• as mysterious and terrifying lords of the Arctic.

  • But look now how quickly that climate change

  • has flipped the image of the animal in our minds.

  • It's gone from that bloodthirsty man-killer

  • to this delicate, drowning victim,

  • and when you think about it, that's kind of

  • the conclusion to the story

  • that the teddy bear started telling back in 1902,

  • because back then, America had more or less

  • conquered its share of the continent.

  • We were just getting around to

  • polishing off these last wild predators.

  • Now, society's reach has expanded

  • all the way to the top of the world,

  • and it's made even these, the most remote,

  • the most powerful bears on the planet,

  • seem like adorable and blameless victims.

  • But you know, there's also a postscript to the teddy bear story

  • that not a lot of people talk about.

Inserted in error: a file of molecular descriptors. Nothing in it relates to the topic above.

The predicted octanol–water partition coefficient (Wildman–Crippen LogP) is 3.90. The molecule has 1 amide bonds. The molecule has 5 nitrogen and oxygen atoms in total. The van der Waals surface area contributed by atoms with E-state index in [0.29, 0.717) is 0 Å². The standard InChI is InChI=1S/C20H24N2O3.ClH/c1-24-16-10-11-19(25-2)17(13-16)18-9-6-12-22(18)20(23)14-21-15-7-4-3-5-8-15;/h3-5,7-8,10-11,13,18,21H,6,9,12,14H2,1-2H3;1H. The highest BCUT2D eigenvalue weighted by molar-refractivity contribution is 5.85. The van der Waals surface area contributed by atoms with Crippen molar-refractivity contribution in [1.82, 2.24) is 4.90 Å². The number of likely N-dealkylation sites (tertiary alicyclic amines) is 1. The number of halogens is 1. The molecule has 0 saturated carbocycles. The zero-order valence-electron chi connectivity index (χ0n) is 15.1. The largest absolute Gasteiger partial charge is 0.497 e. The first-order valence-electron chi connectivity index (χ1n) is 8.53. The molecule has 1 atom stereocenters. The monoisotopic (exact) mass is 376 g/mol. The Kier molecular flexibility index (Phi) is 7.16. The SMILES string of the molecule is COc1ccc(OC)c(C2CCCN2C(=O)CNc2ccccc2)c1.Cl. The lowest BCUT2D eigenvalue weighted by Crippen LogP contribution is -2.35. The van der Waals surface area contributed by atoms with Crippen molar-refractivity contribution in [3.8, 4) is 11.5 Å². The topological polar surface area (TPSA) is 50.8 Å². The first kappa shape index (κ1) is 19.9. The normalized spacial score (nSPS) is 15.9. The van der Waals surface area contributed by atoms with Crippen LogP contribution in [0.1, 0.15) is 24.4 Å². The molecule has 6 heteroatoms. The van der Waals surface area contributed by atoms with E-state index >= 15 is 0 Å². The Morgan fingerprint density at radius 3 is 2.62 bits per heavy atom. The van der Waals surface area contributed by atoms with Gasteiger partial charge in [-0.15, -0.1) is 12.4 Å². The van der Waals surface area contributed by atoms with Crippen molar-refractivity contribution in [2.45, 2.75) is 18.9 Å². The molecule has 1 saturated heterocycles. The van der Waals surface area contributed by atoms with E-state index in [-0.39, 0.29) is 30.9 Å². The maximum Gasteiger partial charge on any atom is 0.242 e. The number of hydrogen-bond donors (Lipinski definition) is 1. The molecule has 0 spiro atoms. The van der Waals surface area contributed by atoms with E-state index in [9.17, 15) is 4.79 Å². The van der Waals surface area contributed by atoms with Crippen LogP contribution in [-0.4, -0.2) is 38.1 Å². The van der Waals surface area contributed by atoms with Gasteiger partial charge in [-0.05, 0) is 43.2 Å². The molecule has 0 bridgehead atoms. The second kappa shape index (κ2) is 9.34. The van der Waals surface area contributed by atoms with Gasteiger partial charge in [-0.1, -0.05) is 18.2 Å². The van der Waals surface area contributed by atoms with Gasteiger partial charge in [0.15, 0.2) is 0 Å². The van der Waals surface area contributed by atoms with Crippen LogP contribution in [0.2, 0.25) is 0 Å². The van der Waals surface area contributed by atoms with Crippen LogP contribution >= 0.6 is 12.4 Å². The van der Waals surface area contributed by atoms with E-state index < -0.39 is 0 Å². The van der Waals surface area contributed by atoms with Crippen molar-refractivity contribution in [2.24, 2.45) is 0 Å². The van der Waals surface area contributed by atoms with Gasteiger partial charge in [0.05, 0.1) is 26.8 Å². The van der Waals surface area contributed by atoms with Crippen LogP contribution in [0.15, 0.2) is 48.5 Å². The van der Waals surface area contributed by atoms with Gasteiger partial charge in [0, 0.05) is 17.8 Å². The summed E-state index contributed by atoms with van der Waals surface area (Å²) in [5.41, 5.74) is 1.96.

• We're going to talk about it,

  • because even though it didn't really take long

  • after Roosevelt's hunt in 1902

  • for the toy to become a full-blown craze,

  • most people figured it was a fad,

  • it was a sort of silly political novelty item

  • and it would go away once the president left office,

  • and so by 1909, when Roosevelt's successor,

  • William Howard Taft,

  • was getting ready to be inaugurated,

  • the toy industry was on the hunt

  • for the next big thing.

  • They didn't do too well.

  • That January, Taft was the guest of honor

  • at a banquet in Atlanta,

  • and for days in advance,

  • the big news was the menu.

  • They were going to be serving him

  • a Southern specialty, a delicacy, really,

  • called possum and taters.

  • So you would have a whole opossum

  • roasted on a bed of sweet potatoes,

  • and then sometimes they'd leave

  • the big tail on it like a big, meaty noodle.

  • The one brought to Taft's table

  • weighed 18 pounds.